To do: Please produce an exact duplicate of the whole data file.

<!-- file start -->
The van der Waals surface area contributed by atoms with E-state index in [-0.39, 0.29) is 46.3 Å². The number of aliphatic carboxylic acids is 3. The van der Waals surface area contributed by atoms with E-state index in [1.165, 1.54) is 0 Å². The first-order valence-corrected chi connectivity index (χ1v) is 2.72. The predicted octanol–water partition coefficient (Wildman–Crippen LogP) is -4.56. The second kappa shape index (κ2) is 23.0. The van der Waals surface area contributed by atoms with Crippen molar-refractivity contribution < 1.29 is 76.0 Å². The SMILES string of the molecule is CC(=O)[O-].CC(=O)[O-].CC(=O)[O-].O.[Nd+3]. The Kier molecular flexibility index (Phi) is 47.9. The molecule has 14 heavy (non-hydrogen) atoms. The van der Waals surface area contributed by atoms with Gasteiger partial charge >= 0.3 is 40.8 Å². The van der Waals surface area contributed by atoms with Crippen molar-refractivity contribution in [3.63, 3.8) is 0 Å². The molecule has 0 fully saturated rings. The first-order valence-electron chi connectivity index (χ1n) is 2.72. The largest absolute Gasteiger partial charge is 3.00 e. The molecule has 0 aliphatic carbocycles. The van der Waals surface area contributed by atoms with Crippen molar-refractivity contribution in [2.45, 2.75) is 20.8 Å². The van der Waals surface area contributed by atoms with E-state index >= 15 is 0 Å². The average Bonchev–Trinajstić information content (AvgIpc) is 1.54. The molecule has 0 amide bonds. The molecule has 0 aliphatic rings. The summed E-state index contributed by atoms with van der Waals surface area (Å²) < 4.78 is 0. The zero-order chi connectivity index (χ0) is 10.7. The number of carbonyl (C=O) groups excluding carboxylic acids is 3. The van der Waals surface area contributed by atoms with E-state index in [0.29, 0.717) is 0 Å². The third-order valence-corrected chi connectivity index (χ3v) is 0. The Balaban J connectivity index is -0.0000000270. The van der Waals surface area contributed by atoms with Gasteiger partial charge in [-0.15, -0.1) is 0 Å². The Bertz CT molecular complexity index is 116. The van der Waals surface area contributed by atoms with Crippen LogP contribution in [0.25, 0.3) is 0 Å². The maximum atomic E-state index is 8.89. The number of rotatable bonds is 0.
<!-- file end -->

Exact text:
The van der Waals surface area contributed by atoms with E-state index in [-0.39, 0.29) is 46.3 Å². The number of aliphatic carboxylic acids is 3. The van der Waals surface area contributed by atoms with E-state index in [1.165, 1.54) is 0 Å². The first-order valence-corrected chi connectivity index (χ1v) is 2.72. The predicted octanol–water partition coefficient (Wildman–Crippen LogP) is -4.56. The second kappa shape index (κ2) is 23.0. The van der Waals surface area contributed by atoms with Crippen molar-refractivity contribution < 1.29 is 76.0 Å². The SMILES string of the molecule is CC(=O)[O-].CC(=O)[O-].CC(=O)[O-].O.[Nd+3]. The Kier molecular flexibility index (Phi) is 47.9. The molecule has 14 heavy (non-hydrogen) atoms. The van der Waals surface area contributed by atoms with Gasteiger partial charge >= 0.3 is 40.8 Å². The van der Waals surface area contributed by atoms with Crippen molar-refractivity contribution in [3.63, 3.8) is 0 Å². The molecule has 0 fully saturated rings. The first-order valence-electron chi connectivity index (χ1n) is 2.72. The largest absolute Gasteiger partial charge is 3.00 e. The molecule has 0 aliphatic carbocycles. The van der Waals surface area contributed by atoms with Crippen molar-refractivity contribution in [2.45, 2.75) is 20.8 Å². The van der Waals surface area contributed by atoms with E-state index >= 15 is 0 Å². The average Bonchev–Trinajstić information content (AvgIpc) is 1.54. The molecule has 0 amide bonds. The molecule has 0 aliphatic rings. The summed E-state index contributed by atoms with van der Waals surface area (Å²) < 4.78 is 0. The zero-order chi connectivity index (χ0) is 10.7. The number of carbonyl (C=O) groups excluding carboxylic acids is 3. The van der Waals surface area contributed by atoms with E-state index in [0.29, 0.717) is 0 Å². The third-order valence-corrected chi connectivity index (χ3v) is 0. The Balaban J connectivity index is -0.0000000270. The van der Waals surface area contributed by atoms with Gasteiger partial charge in [-0.15, -0.1) is 0 Å². The Bertz CT molecular complexity index is 116. The van der Waals surface area contributed by atoms with Crippen LogP contribution in [0.25, 0.3) is 0 Å². The maximum atomic E-state index is 8.89. The number of rotatable bonds is 0.